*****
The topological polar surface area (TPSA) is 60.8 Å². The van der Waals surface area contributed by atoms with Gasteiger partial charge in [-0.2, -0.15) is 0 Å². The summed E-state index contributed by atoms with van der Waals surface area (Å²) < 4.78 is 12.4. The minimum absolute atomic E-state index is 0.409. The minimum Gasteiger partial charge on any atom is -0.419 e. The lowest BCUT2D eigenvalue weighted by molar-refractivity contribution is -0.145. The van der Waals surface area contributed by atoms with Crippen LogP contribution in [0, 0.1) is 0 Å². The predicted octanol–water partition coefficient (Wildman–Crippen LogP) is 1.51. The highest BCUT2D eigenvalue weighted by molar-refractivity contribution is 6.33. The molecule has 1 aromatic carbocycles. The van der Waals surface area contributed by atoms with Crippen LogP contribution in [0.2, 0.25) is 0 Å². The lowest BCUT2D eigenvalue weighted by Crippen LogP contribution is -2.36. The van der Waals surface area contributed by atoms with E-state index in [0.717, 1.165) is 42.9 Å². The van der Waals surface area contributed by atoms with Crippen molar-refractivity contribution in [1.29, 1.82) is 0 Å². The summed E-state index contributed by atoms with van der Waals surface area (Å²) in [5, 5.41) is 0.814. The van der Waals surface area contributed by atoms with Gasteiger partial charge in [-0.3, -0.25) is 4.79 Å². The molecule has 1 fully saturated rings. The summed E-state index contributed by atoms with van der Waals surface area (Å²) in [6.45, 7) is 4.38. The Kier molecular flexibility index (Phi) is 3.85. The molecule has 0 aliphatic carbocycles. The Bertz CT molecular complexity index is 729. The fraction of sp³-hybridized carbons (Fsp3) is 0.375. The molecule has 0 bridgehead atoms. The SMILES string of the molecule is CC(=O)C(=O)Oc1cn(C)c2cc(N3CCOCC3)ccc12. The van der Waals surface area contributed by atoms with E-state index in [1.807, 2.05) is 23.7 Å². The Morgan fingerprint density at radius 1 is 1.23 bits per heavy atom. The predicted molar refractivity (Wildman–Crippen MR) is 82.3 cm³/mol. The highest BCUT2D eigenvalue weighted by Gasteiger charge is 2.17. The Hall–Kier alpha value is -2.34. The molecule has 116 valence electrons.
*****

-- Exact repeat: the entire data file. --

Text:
The topological polar surface area (TPSA) is 60.8 Å². The van der Waals surface area contributed by atoms with Gasteiger partial charge in [-0.2, -0.15) is 0 Å². The summed E-state index contributed by atoms with van der Waals surface area (Å²) < 4.78 is 12.4. The minimum absolute atomic E-state index is 0.409. The minimum Gasteiger partial charge on any atom is -0.419 e. The lowest BCUT2D eigenvalue weighted by molar-refractivity contribution is -0.145. The van der Waals surface area contributed by atoms with Crippen LogP contribution in [0, 0.1) is 0 Å². The predicted octanol–water partition coefficient (Wildman–Crippen LogP) is 1.51. The highest BCUT2D eigenvalue weighted by molar-refractivity contribution is 6.33. The molecule has 1 aromatic carbocycles. The van der Waals surface area contributed by atoms with Crippen LogP contribution in [0.2, 0.25) is 0 Å². The lowest BCUT2D eigenvalue weighted by Crippen LogP contribution is -2.36. The van der Waals surface area contributed by atoms with E-state index in [0.717, 1.165) is 42.9 Å². The van der Waals surface area contributed by atoms with Crippen molar-refractivity contribution in [1.29, 1.82) is 0 Å². The summed E-state index contributed by atoms with van der Waals surface area (Å²) in [5, 5.41) is 0.814. The van der Waals surface area contributed by atoms with Gasteiger partial charge in [-0.3, -0.25) is 4.79 Å². The molecule has 1 fully saturated rings. The summed E-state index contributed by atoms with van der Waals surface area (Å²) in [6.45, 7) is 4.38. The Kier molecular flexibility index (Phi) is 3.85. The molecule has 0 aliphatic carbocycles. The Bertz CT molecular complexity index is 729. The fraction of sp³-hybridized carbons (Fsp3) is 0.375. The molecule has 0 bridgehead atoms. The SMILES string of the molecule is CC(=O)C(=O)Oc1cn(C)c2cc(N3CCOCC3)ccc12. The van der Waals surface area contributed by atoms with E-state index in [1.807, 2.05) is 23.7 Å². The Morgan fingerprint density at radius 1 is 1.23 bits per heavy atom. The predicted molar refractivity (Wildman–Crippen MR) is 82.3 cm³/mol. The highest BCUT2D eigenvalue weighted by Gasteiger charge is 2.17. The Hall–Kier alpha value is -2.34. The molecule has 116 valence electrons.